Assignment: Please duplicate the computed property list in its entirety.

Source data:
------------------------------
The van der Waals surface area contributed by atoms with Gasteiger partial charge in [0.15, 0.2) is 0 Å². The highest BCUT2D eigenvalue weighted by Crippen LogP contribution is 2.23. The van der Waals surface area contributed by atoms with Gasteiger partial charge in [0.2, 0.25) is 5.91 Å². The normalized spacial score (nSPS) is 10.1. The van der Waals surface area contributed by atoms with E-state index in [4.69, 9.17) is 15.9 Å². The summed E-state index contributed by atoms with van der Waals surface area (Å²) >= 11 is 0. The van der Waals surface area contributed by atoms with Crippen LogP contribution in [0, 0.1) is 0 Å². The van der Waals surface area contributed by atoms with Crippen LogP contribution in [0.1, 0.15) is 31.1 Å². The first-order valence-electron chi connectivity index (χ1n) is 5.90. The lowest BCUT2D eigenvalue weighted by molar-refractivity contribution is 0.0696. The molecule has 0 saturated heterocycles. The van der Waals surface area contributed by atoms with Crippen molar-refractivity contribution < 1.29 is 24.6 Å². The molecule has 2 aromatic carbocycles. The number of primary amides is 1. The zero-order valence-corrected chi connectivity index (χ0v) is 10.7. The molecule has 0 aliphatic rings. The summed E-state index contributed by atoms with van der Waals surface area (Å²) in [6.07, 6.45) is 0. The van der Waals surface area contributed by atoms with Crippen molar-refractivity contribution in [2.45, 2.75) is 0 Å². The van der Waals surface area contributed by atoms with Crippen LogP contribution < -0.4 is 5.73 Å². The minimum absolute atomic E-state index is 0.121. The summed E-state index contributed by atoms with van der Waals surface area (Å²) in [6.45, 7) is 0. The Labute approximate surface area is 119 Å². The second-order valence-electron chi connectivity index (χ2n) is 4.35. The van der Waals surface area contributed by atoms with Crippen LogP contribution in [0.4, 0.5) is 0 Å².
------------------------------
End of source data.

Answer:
The van der Waals surface area contributed by atoms with Gasteiger partial charge in [0.15, 0.2) is 0 Å². The highest BCUT2D eigenvalue weighted by Crippen LogP contribution is 2.23. The van der Waals surface area contributed by atoms with Gasteiger partial charge in [0.2, 0.25) is 5.91 Å². The normalized spacial score (nSPS) is 10.1. The van der Waals surface area contributed by atoms with E-state index in [4.69, 9.17) is 15.9 Å². The summed E-state index contributed by atoms with van der Waals surface area (Å²) >= 11 is 0. The van der Waals surface area contributed by atoms with Crippen LogP contribution in [0, 0.1) is 0 Å². The van der Waals surface area contributed by atoms with Crippen LogP contribution in [0.1, 0.15) is 31.1 Å². The first-order valence-electron chi connectivity index (χ1n) is 5.90. The lowest BCUT2D eigenvalue weighted by molar-refractivity contribution is 0.0696. The molecule has 0 saturated heterocycles. The van der Waals surface area contributed by atoms with Crippen molar-refractivity contribution < 1.29 is 24.6 Å². The molecule has 2 aromatic carbocycles. The number of primary amides is 1. The zero-order valence-corrected chi connectivity index (χ0v) is 10.7. The molecule has 0 aliphatic rings. The summed E-state index contributed by atoms with van der Waals surface area (Å²) in [6.07, 6.45) is 0. The van der Waals surface area contributed by atoms with Crippen molar-refractivity contribution in [2.45, 2.75) is 0 Å². The van der Waals surface area contributed by atoms with Crippen LogP contribution < -0.4 is 5.73 Å². The minimum absolute atomic E-state index is 0.121. The summed E-state index contributed by atoms with van der Waals surface area (Å²) in [6.45, 7) is 0. The Labute approximate surface area is 119 Å². The second-order valence-electron chi connectivity index (χ2n) is 4.35. The van der Waals surface area contributed by atoms with Crippen LogP contribution in [0.4, 0.5) is 0 Å².